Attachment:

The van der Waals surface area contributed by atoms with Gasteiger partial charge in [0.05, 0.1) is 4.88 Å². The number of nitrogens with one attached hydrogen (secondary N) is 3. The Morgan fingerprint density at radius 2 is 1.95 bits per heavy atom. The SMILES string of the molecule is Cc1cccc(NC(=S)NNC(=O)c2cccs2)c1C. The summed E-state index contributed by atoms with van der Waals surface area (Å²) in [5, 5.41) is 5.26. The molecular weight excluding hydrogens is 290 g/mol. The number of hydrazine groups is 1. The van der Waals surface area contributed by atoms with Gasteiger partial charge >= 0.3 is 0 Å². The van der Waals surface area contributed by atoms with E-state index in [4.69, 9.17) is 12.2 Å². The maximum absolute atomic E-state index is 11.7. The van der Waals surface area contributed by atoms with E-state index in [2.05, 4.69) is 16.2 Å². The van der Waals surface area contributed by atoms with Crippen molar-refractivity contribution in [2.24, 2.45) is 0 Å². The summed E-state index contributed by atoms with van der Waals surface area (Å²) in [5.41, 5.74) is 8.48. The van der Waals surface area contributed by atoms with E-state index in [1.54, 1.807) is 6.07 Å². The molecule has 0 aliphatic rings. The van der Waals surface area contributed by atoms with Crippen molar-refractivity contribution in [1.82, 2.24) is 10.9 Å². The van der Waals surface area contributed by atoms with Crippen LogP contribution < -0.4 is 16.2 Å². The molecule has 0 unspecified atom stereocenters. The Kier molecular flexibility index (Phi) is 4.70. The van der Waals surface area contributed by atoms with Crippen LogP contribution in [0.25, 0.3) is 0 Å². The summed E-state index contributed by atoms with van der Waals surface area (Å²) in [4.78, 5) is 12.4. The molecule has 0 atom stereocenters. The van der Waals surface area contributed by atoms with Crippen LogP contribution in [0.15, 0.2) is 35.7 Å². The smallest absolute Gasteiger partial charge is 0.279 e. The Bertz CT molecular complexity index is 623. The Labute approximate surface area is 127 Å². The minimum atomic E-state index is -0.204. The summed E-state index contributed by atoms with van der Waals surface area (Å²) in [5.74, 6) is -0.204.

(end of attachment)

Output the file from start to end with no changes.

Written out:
The van der Waals surface area contributed by atoms with Gasteiger partial charge in [0.05, 0.1) is 4.88 Å². The number of nitrogens with one attached hydrogen (secondary N) is 3. The Morgan fingerprint density at radius 2 is 1.95 bits per heavy atom. The SMILES string of the molecule is Cc1cccc(NC(=S)NNC(=O)c2cccs2)c1C. The summed E-state index contributed by atoms with van der Waals surface area (Å²) in [5, 5.41) is 5.26. The molecular weight excluding hydrogens is 290 g/mol. The number of hydrazine groups is 1. The van der Waals surface area contributed by atoms with Gasteiger partial charge >= 0.3 is 0 Å². The van der Waals surface area contributed by atoms with E-state index in [4.69, 9.17) is 12.2 Å². The maximum absolute atomic E-state index is 11.7. The van der Waals surface area contributed by atoms with E-state index in [2.05, 4.69) is 16.2 Å². The van der Waals surface area contributed by atoms with Crippen molar-refractivity contribution in [2.24, 2.45) is 0 Å². The summed E-state index contributed by atoms with van der Waals surface area (Å²) in [5.41, 5.74) is 8.48. The van der Waals surface area contributed by atoms with E-state index in [1.54, 1.807) is 6.07 Å². The molecule has 0 aliphatic rings. The van der Waals surface area contributed by atoms with Crippen molar-refractivity contribution in [1.82, 2.24) is 10.9 Å². The van der Waals surface area contributed by atoms with Crippen LogP contribution < -0.4 is 16.2 Å². The molecule has 0 unspecified atom stereocenters. The Kier molecular flexibility index (Phi) is 4.70. The van der Waals surface area contributed by atoms with Crippen LogP contribution in [0.25, 0.3) is 0 Å². The summed E-state index contributed by atoms with van der Waals surface area (Å²) in [4.78, 5) is 12.4. The molecule has 0 atom stereocenters. The van der Waals surface area contributed by atoms with Crippen LogP contribution in [0.15, 0.2) is 35.7 Å². The smallest absolute Gasteiger partial charge is 0.279 e. The Bertz CT molecular complexity index is 623. The Labute approximate surface area is 127 Å². The minimum atomic E-state index is -0.204. The summed E-state index contributed by atoms with van der Waals surface area (Å²) in [5.74, 6) is -0.204.